Chief Olu Falae, a former Secretary to the Government of the Federation, served as Minister of Finance in 1990, and contested as a presidential candidate in 1999. In this interview with PETER DADA, he speaks about politics in Nigeria, among others.
As you can see, political activities have resumed both at the national and the state levels, and some of the gladiators have been coming to see you and seek your support. What has been your response to them?
I have told each of them that I retired from partisan politics in February 2019 and that there’s no way I’m going to go back into partisan involvement. I drew their attention to the crisis in Nigeria, and I asked them, “If you become the President, where will you start? How will you address this existential threat to the cooperative existence of Nigeria?” We call it a security challenge. That is the most unacceptable euphemism I’ve ever heard. It is not a security challenge; we are at war – this is war when you start buying Cobra Helicopters that Americans invented for war purposes. So we are at war; we’ve been using a euphemism to deceive ourselves.
We didn’t call terrorists, terrorists; we call them bandits as if that will take the edge off the evil they are doing. So, we are in a state of an undeclared civil war ravaging the northern part of Nigeria. So, where do you want to start? A train was going to Kaduna; for the first time in our history, the train was bombed, passengers were killed, and about a hundred others were kidnapped and taken to the forest. What shocked me was that the Kaduna State governor said, “We know where the terrorists are; we know who they are.” If those two statements are true, then the inevitable question is – why are they still there? Why are they not all dead? If we have a government in Nigeria, then it is supposed to guarantee the security, the lives, the well-being, and the security of the citizens. They started negotiating with terrorists, and those ones are asking for the release of their leaders so that they can go back and do more havoc. This isn’t very pleasant. It’s obscene. I don’t want to get worked up because I’m now of advanced age. Still, these things have made me be on the quiet side because what needs to be done is clear, and from what we read and what we hear, the government seems not to have the wherewithal (money) to do what needs to be done. They have Tucano Aircraft, Cobra Helicopters, and other military equipment. Why are they not using them to wage this war and end it?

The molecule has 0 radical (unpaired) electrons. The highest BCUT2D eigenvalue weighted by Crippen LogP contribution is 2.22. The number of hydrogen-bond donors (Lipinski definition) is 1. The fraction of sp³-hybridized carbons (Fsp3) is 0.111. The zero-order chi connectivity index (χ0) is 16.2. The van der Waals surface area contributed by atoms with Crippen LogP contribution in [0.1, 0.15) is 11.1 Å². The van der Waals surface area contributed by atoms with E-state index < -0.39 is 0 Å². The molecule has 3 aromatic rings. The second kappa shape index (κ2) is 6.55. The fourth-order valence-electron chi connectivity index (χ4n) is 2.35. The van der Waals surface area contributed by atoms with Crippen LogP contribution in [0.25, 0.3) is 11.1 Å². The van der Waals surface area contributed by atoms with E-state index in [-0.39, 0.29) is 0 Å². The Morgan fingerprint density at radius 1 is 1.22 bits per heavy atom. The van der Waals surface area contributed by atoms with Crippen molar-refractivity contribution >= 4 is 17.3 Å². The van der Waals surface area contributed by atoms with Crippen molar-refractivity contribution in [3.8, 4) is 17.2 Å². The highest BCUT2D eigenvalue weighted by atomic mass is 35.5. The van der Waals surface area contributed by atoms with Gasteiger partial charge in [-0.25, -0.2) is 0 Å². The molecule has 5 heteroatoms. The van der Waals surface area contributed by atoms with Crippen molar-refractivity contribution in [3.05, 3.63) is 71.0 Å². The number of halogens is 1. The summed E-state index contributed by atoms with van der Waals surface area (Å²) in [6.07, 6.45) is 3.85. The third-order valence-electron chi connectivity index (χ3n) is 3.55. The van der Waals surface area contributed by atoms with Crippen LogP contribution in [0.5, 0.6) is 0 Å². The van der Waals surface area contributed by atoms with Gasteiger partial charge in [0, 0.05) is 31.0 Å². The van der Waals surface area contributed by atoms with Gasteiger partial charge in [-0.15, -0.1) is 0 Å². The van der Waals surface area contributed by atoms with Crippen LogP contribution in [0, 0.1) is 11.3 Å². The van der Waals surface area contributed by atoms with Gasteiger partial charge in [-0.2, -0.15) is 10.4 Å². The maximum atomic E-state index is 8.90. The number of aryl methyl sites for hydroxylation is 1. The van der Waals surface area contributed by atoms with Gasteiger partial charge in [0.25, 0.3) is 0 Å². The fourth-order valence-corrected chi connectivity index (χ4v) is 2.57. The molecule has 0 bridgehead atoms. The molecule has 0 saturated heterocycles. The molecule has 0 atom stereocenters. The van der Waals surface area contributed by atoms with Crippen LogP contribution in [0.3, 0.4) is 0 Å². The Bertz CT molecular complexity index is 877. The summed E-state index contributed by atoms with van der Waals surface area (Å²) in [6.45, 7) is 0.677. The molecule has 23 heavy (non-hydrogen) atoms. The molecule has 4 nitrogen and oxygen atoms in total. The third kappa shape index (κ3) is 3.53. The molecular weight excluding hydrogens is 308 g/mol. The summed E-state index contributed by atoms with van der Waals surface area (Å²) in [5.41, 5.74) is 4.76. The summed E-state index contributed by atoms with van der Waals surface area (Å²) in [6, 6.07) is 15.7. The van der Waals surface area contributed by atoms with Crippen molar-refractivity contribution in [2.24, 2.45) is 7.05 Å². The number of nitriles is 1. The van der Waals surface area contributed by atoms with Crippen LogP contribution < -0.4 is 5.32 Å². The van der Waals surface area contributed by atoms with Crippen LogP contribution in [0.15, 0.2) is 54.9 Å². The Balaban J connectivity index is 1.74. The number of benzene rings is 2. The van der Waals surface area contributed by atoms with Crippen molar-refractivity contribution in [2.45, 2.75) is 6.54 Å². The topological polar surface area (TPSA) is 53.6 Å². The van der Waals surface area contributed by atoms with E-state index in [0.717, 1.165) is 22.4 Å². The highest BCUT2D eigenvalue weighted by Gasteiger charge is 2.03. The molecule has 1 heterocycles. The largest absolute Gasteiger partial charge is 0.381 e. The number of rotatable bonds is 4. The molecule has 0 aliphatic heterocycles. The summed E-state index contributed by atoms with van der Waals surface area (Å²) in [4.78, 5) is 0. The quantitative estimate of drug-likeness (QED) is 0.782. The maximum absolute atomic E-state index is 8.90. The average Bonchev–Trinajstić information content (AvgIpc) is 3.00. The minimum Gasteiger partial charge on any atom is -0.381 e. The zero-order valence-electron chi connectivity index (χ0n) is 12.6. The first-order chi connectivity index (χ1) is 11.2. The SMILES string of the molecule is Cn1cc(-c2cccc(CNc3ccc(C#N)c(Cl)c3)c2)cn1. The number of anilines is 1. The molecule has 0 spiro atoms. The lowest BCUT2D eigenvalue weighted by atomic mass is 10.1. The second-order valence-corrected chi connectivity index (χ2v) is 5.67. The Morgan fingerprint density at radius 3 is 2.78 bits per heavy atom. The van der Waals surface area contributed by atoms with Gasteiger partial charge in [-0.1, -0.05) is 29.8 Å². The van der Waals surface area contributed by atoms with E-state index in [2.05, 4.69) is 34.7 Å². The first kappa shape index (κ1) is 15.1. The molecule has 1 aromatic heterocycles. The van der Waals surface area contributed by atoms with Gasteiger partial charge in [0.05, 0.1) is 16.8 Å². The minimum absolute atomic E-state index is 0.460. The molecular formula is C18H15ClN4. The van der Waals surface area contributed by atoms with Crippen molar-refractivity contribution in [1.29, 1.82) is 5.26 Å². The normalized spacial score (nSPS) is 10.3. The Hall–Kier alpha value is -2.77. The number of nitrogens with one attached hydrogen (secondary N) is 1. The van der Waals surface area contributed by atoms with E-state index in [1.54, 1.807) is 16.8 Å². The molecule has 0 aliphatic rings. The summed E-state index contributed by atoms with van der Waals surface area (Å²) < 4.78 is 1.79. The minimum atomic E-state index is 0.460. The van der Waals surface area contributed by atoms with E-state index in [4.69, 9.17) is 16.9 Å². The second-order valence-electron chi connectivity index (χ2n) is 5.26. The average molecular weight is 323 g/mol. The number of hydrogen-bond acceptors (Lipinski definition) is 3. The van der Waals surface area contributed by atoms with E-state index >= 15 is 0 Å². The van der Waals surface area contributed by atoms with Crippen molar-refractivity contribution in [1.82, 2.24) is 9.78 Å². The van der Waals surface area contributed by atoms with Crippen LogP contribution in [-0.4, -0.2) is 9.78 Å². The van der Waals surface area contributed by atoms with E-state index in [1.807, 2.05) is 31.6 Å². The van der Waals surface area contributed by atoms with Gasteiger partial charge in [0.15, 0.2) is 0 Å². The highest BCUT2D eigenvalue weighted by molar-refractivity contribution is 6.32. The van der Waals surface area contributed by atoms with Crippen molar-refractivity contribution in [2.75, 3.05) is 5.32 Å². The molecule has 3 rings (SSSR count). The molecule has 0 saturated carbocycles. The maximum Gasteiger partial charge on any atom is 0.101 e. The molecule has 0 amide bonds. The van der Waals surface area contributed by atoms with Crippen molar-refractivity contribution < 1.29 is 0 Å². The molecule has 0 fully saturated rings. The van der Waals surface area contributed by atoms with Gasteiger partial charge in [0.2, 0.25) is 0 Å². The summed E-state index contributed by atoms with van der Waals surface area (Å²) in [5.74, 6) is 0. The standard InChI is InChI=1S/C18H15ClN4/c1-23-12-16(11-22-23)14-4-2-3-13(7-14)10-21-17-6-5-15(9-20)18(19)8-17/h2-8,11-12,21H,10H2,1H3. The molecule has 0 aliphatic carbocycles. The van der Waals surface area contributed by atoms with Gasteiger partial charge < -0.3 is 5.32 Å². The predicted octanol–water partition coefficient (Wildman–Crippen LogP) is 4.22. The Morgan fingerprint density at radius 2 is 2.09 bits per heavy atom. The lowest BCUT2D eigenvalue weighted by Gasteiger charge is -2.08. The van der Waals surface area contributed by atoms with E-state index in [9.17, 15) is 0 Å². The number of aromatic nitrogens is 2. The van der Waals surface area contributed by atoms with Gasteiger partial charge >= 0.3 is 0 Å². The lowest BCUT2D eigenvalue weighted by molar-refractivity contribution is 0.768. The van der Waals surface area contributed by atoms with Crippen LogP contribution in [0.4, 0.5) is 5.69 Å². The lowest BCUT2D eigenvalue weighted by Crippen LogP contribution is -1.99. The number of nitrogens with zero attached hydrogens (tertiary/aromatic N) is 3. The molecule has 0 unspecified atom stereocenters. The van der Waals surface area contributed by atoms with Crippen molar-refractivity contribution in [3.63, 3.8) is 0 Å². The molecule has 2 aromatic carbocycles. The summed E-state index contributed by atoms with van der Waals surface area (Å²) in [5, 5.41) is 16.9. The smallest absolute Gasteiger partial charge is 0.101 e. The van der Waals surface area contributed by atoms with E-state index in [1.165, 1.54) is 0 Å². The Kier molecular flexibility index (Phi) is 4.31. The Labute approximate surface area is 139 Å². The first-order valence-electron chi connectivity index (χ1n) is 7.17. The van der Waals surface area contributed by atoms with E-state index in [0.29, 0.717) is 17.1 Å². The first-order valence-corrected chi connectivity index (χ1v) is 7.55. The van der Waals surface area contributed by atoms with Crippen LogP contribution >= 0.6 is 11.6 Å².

When this government came seven years ago, I think one of the reasons people voted for Buhari was because he was a former Army General; as a former military person, he would deal with Boko Haram and give Nigeria peace in no time at all. Immediately he took over; he made some noises like moving the headquarters of the anti-terrorist team to Maiduguri. We said that was a military approach.
For seven years now, matters have gone from bad to worse, so if this trend continues, when will it end? And without security, without rest of mind and peace, nothing else can happen. Even your physical survival can’t continue if you are not safe. If you can’t do your business, if you are a trader that can’t procure whatever you sell from one part of Nigeria that is now at war, your existence is under threat even in your home. So without security, nothing else is possible.
When military people seize the government and seek international recognition, the first criterion that the United Nations and other agencies will look for is, are they able to guarantee peace and security of life and property in the country they have just seized? And if the answer is to be yes, I can assure you that is a 50% score towards that issue
Any government that wants to qualify as a government must be able at least to maintain the security of its citizens and their property. If it cannot do so, then it ceases to be a government. It can be anything else but not a government.
You seem to be expressing fear in your comments. What exactly is your fear?
My fear is already here. I fear that we may descend into anarchy. Anarchy is a situation where there is a breakdown of law and order, anywhere, everywhere and every time. In the language of Thomas Hobbes, the political science thinker will call it a state of nature where man is wolf to man. In other words, “every man to himself and God for us all.” If you are stronger than your neighbour, you grab his property, his wife, whatever you want from him, kill him, do whatever you like with him and move on. That is anarchy which we don’t pray to have in Nigeria. But we are already seeing the beginning of such possibility in what has been happening here for the past seven, eight, nine, and ten years. That’s my fear that we should not descend into anarchy. Life has to be cut short because anybody can kill anyone. That is the kind of non-existence that I don’t want Nigeria to be involved in; that’s my fear.